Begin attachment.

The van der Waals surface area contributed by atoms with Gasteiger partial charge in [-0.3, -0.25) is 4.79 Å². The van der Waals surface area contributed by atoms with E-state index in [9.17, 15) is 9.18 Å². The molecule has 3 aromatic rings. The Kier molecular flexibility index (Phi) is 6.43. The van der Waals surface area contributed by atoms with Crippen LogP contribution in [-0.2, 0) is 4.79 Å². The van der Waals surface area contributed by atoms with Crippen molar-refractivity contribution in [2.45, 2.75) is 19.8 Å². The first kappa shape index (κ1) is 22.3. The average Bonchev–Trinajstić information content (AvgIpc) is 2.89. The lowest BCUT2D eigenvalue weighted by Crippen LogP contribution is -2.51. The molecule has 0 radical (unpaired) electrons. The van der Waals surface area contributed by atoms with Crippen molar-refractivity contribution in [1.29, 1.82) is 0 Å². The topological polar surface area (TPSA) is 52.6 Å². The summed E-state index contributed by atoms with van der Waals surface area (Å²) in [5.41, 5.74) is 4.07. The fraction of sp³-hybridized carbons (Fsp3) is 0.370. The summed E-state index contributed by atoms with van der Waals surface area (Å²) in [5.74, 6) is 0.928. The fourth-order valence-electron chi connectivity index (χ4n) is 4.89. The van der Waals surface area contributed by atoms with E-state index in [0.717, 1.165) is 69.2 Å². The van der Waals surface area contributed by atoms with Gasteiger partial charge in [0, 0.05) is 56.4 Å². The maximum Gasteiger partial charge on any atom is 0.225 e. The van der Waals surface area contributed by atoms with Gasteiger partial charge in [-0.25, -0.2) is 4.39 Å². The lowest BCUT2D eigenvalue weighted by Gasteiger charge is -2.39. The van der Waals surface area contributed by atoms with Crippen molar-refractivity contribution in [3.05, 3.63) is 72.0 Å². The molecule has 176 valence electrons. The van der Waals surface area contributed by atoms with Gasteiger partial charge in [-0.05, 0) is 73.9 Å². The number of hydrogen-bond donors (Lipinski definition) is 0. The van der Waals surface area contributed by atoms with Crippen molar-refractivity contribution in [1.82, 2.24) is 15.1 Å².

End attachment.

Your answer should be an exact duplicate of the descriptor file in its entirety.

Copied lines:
The van der Waals surface area contributed by atoms with Gasteiger partial charge in [-0.3, -0.25) is 4.79 Å². The van der Waals surface area contributed by atoms with E-state index in [9.17, 15) is 9.18 Å². The molecule has 3 aromatic rings. The Kier molecular flexibility index (Phi) is 6.43. The van der Waals surface area contributed by atoms with Crippen LogP contribution in [-0.2, 0) is 4.79 Å². The van der Waals surface area contributed by atoms with Crippen molar-refractivity contribution in [2.45, 2.75) is 19.8 Å². The first kappa shape index (κ1) is 22.3. The average Bonchev–Trinajstić information content (AvgIpc) is 2.89. The lowest BCUT2D eigenvalue weighted by Crippen LogP contribution is -2.51. The molecule has 0 radical (unpaired) electrons. The van der Waals surface area contributed by atoms with Crippen molar-refractivity contribution in [1.29, 1.82) is 0 Å². The topological polar surface area (TPSA) is 52.6 Å². The summed E-state index contributed by atoms with van der Waals surface area (Å²) in [5.41, 5.74) is 4.07. The fraction of sp³-hybridized carbons (Fsp3) is 0.370. The summed E-state index contributed by atoms with van der Waals surface area (Å²) in [5.74, 6) is 0.928. The fourth-order valence-electron chi connectivity index (χ4n) is 4.89. The van der Waals surface area contributed by atoms with E-state index in [0.717, 1.165) is 69.2 Å². The van der Waals surface area contributed by atoms with Gasteiger partial charge in [0, 0.05) is 56.4 Å². The maximum Gasteiger partial charge on any atom is 0.225 e. The van der Waals surface area contributed by atoms with Gasteiger partial charge in [-0.25, -0.2) is 4.39 Å². The lowest BCUT2D eigenvalue weighted by Gasteiger charge is -2.39. The van der Waals surface area contributed by atoms with Crippen molar-refractivity contribution in [3.05, 3.63) is 72.0 Å². The molecule has 176 valence electrons. The van der Waals surface area contributed by atoms with Gasteiger partial charge in [-0.05, 0) is 73.9 Å². The number of hydrogen-bond donors (Lipinski definition) is 0. The van der Waals surface area contributed by atoms with Crippen molar-refractivity contribution in [1.82, 2.24) is 15.1 Å².